Sylvester Stallone's Bullet to the Head. As far action nostalgia goes, Stallone is in the lead.
The basic plot of Bullet to the Head isn't anything new, in fact it's not all that far from Parker when you think about it. James Bonomo, not to be confused by a bonobo monkey, which is probably why he goes by "Jimmy Bobo", is a hitman in Louisiana. After a successful hit, he and his partner are ambushed by yet another hitman named Keegan (Jason Momoa). Jimmy's partner is killed, and now he wants revenge on the people responsible for his partner's death.
Meanwhile, Taylor Kwon (Sung Kang), a DC cop investigating the original hit is dismissed by local law enforcement. He's not interested in the hitman though, he wants the guy that hired him. Taylor reluctantly teams up with Jimmy, who believes he was double-crossed, and are basically after the same guy. This is a tenuous alliance as they are obviously on opposite sides of the law. There's also a pretty big personality conflict as Jimmy prefers to knock down doors and beat heads in to get what he wants, where Taylor does the majority of his investigation through his smartphone.
While it's a little clumsy, the use of the smartphone allows for most of the exposition to explain who they are going after next. It's still very paint by numbers, but it also illustrates what was wrong about Parker. It doesn't take detours to develop needless characters, or have drastic shifts in tone. In fact, the movie may have benefit from a little more character development, but it's also the type of movie where you really don't care. We're just watching these guys get from point A to point B, disposing of over-the-top villains (Christian Slater, Brian Van Holt and Adewale Akinnuoye-Agbaje) along the way.
Once these guys team up, we're basically watching a buddy cop film, only much snarkier. Jimmy Bobo doesn't screw around, both in action and word, and Stallone seemed like he was having a lot of fun with the role. Even more fun than he was having in either of The Expendables movies. Alessandro Camon's screenplay (based off a graphic novel by Alexis Nolent) has some pretty funny dialog, and while the tone was very caustic, it seemed like characters would shout and fly-off-the-handle for any reason. It can be a little silly at times, but I wasn't expecting a smart, complex story.
I couldn't help but think that Jimmy Bobo is a cranky old man, but then I'm reminded that Stallone is a senior citizen (he's 66). He's also a senior citizen that's in better shape than people half his age (including myself), and can probably kick their asses as well. Stallone has veins on top of veins, and he made me want to hit the gym and go on a diet. He's even in better shape than his rival hitman, Jason Momoa. Momoa doesn't exactly expand his range here, but he's at least less grunty then he was in Conan or Game of Thrones. His character is still very one dimensional, but he had a terminator-like insanity about him that was fun to watch. It's not like you start to root for him, but it was just as entertaining to watch him run around shooting things up as it was to watch Stallone.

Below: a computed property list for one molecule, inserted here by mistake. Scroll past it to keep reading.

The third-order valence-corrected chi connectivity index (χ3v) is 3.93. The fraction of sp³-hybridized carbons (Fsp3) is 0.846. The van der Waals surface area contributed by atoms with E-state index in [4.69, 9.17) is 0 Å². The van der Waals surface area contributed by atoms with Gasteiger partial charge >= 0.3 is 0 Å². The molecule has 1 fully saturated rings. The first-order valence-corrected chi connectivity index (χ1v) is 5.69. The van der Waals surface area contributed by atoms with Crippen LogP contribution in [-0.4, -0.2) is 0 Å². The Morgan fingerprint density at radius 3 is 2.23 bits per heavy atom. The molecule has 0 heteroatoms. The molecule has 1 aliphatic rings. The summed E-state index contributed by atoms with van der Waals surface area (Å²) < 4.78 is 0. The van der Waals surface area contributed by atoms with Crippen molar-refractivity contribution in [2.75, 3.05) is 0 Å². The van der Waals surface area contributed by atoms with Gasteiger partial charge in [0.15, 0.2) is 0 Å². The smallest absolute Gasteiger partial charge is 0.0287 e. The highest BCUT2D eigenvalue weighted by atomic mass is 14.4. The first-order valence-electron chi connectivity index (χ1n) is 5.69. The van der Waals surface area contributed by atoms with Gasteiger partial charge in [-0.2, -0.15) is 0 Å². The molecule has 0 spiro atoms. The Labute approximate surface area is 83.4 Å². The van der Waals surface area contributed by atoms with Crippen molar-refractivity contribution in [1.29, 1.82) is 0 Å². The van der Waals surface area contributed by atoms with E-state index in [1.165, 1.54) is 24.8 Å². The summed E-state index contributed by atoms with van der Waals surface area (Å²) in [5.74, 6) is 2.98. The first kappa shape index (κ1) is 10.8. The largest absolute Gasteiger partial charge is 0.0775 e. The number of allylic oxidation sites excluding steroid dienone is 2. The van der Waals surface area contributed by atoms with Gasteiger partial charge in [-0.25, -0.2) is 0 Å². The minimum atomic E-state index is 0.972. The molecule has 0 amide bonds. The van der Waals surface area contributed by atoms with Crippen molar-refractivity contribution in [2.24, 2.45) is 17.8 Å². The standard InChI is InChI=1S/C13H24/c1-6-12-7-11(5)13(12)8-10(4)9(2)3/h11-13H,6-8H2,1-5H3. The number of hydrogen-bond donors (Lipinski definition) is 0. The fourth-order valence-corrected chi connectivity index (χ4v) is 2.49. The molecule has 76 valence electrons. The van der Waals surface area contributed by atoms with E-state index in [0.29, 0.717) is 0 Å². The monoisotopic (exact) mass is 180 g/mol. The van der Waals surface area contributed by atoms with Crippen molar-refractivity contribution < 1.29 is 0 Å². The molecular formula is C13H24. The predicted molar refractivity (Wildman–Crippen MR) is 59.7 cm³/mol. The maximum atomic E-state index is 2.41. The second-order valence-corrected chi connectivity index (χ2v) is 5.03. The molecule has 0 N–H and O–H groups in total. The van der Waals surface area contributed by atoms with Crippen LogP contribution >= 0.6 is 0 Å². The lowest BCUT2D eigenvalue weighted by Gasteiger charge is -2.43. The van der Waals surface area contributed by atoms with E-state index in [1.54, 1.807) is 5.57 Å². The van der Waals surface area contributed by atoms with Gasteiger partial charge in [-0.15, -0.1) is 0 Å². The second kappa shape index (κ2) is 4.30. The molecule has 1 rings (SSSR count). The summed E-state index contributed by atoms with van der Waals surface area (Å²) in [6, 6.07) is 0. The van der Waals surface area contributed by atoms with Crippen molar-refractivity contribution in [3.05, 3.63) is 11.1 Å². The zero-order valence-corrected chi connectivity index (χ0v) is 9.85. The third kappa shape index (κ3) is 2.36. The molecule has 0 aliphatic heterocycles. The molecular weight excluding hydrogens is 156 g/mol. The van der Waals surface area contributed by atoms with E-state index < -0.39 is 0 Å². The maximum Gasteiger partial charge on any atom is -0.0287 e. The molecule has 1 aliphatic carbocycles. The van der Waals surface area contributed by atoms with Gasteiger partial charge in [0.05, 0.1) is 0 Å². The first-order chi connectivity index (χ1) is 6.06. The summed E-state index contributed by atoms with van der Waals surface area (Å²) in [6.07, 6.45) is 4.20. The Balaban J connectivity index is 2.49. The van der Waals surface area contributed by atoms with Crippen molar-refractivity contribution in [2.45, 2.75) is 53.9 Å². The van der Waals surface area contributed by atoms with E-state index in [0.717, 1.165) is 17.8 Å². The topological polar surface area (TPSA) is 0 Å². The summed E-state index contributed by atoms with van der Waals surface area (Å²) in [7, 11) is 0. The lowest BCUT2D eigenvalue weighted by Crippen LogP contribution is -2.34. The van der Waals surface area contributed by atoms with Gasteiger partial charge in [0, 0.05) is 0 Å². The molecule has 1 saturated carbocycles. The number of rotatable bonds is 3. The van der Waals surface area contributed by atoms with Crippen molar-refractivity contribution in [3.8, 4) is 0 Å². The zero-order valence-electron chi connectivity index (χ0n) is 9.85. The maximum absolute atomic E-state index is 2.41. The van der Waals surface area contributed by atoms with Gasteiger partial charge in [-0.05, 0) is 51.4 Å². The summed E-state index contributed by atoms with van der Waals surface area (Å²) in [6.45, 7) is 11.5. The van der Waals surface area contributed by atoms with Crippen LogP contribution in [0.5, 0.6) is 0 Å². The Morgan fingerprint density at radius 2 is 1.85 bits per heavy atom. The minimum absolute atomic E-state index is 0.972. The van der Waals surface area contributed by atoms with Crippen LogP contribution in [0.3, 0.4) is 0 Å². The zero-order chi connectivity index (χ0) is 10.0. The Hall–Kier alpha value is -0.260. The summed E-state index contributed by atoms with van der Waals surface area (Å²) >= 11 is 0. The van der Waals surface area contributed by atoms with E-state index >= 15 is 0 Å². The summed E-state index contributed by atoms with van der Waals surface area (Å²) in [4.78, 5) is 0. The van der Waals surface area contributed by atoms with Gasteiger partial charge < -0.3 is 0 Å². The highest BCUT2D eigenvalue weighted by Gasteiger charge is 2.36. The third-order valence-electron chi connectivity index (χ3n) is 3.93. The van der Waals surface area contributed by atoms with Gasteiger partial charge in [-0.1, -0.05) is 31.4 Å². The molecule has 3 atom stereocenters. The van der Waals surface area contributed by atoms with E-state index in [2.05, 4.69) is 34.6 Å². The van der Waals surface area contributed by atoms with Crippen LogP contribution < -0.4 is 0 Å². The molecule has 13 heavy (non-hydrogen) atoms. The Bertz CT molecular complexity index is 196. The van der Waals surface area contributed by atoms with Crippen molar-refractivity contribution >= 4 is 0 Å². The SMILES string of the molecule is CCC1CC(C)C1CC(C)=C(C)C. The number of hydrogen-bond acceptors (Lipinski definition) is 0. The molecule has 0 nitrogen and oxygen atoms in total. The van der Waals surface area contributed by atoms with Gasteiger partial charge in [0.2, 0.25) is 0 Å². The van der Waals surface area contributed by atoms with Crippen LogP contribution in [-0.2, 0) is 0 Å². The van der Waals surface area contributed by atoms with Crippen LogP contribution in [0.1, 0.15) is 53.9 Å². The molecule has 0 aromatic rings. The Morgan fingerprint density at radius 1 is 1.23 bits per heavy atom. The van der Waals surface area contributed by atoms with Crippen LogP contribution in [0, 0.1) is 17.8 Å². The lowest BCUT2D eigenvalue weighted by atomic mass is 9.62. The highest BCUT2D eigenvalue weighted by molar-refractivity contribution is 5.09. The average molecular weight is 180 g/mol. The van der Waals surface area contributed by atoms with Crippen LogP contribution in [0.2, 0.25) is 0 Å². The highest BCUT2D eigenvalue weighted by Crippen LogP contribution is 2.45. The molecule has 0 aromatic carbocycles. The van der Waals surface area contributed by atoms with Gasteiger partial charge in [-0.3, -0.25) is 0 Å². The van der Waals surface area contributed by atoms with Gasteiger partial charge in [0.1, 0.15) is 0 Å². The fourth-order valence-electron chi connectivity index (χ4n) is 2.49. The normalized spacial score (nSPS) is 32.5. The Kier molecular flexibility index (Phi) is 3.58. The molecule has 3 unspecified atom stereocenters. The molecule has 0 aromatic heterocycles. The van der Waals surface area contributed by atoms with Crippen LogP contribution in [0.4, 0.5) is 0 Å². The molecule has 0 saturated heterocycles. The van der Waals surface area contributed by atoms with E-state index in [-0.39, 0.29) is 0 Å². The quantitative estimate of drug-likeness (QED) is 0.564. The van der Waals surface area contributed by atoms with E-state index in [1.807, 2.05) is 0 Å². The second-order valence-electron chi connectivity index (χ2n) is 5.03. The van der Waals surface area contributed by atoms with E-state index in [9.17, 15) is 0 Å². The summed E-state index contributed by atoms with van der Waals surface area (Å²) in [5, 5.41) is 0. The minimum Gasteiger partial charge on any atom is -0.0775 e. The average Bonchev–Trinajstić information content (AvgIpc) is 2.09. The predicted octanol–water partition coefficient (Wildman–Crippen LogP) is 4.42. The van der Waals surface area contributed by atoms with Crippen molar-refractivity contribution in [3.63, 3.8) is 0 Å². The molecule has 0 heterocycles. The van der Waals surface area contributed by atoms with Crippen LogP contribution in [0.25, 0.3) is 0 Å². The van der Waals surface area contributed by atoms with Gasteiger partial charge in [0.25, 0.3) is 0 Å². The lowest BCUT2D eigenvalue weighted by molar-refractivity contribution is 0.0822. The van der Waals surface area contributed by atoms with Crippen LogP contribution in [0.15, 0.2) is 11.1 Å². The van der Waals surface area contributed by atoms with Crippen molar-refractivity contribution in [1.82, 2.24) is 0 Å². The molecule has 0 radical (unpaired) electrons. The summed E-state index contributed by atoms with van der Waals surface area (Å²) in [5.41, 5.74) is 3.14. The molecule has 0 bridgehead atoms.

This may have been due to having to sit so close to the screen, but Bullet to the Head suffers from the same shaky, handheld camera work and quick cuts that many other action films these days are plagued by. I don't get why the action was shot this way, and I wanted to punch the camera guy and editor at times. You don't have to shoot everything so tight, and you don't need to cut after every punch. Let it play out and let us see what's happening. Even fights that took place in open areas had a lot of tight shots that made it difficult to see what was going on. When I see this kid of editing, I usually think it's because they are covering for bad fight choreography or actors that don't have the physical ability to pull it off, but we're talking about Sylvester Stallone and Jason Momoa here. Physicality shouldn't be a problem. I know Stallone has had a few serious injuries lately, so maybe he had to pull back a bit, but it didn't look like wasn't capable.
The real star of the film was the sound team. You hear and feel every slam and thud, and gunshots are loud as hell. This helped the action feel a little more brutal than what you actually see on screen. Veteran director Walter Hill kept the story going and it doesn't run too long. There's a gritty style about the it, and it really reminded me of older action films. Keep in mind that Walter Hill has directed movies like 48 Hours, Red Heat, as well as The Warriors and even Brewster's Millions, so he was the right guy for this.
Bullet to the Head brings the testosterone-fueled, balls-out action and smart ass dialog that fans of old-school, buddy-cop flicks crave. It's brainless, but aren't most Sylvester Stallone movies? If you're up for a fun action flick, then give Bullet to the Head a shot. Do you see what I did there?
3.5 (out of 5) Death Stars